Saturday, July 4, 2015

We need to fix global warming now

We are currently witnessing the hottest year on record in the history of man. 1 This is so apparent since we are witnessing heat waves in South Asia right now as I write this and the Pacific Northwest is receiving heat wave warnings, like I received earlier today. I have never received a heat wave warning before in my life here in the Great State of Washington on the West side. We received no snow last winter, which was extremely unusual and I am personally scared of a drought in the near future. We get most of our water from groundwater here which has never been a problem before, but this would become a problem in the future if we continue to see lower levels of snow.

There is no time to waste, and the longer we wait the worse it is going to become. All of the predictions say so. According to we can still fix global warming, and research has demonstrated this is possible.

I also do not see the connection between how this would shut down innovation to go to a more sustainable economy. The economy has not always been structured the way it is today and there is no reason to assume it will remain so in the future. With the development of electric cars by Tesla motors and other car companies it is clear to me that we can develop sustainable technologies, and with recycling significantly reduce our impact on global warming. The real danger to our economy is if we do not address climate change. The reduction in labor and deaths of millions will definitely cause a reduction in GDP and GDP per capita growth at that point is irrelevant because people are dying right now in the massive heat waves in South Asia.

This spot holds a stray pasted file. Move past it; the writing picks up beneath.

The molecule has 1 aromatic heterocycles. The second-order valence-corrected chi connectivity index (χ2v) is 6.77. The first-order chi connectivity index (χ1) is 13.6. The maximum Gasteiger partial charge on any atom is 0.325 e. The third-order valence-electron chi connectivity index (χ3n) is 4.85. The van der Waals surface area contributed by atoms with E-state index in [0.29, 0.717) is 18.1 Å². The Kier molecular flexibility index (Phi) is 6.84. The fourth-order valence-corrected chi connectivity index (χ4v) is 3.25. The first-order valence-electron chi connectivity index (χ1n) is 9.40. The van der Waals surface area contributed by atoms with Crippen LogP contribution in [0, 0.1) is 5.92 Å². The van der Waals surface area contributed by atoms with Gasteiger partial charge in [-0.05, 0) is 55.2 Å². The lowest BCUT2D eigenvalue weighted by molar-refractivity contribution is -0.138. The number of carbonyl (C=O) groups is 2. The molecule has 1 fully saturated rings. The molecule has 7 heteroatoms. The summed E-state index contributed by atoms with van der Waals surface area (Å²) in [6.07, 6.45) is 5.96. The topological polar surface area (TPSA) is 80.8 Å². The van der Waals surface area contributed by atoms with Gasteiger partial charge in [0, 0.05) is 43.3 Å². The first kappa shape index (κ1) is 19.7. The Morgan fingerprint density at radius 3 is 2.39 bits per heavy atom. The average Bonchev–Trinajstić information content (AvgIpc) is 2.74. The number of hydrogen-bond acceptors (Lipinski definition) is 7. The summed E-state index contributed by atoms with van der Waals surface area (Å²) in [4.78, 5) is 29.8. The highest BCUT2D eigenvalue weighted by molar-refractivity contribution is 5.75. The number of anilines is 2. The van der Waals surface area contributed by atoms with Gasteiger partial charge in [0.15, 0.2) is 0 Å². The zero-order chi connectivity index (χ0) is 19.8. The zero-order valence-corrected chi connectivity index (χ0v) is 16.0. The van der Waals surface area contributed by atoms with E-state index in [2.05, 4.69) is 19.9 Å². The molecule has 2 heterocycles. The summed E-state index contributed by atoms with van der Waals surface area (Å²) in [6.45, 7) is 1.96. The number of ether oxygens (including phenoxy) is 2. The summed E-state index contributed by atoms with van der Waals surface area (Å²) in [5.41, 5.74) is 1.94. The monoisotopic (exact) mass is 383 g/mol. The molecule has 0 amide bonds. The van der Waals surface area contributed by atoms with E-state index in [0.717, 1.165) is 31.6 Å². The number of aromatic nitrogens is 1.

Whether it is reversible is right now a big question which is not clearly answered. It is clear that to reverse global warming will take more than just shutting off our consumption of carbon (which is essential if we are to survive) 2 but what this study left out is if we pursued policies to actively reverse global warming and deacidify the oceans.

A little good news is that we have seen reductions in carbon emissions since 2000. This has been due mostly to moving from coal to natural gas for electricity production. 3 and 4 we see switching onto natural gas as well as a reduction in demand for oil as the major contributing factors to reduce ourcarbon emissions. Every state but Iowa has seen a decrease in per capita carbon emissions. We have seen a 8.3% decline in total carbon emissions nationwide, which translates to a 16.9% total carbon emissions per capita decline from 2000 to 2011. (the latest year for which I find data) This is a very important trend, and we need to make it continue into the future.

When designing policies, we need to work alongside market forces in order to maximize our potential gain. Working against supply and demand create unintended consequences which reduce the effectiveness of policies.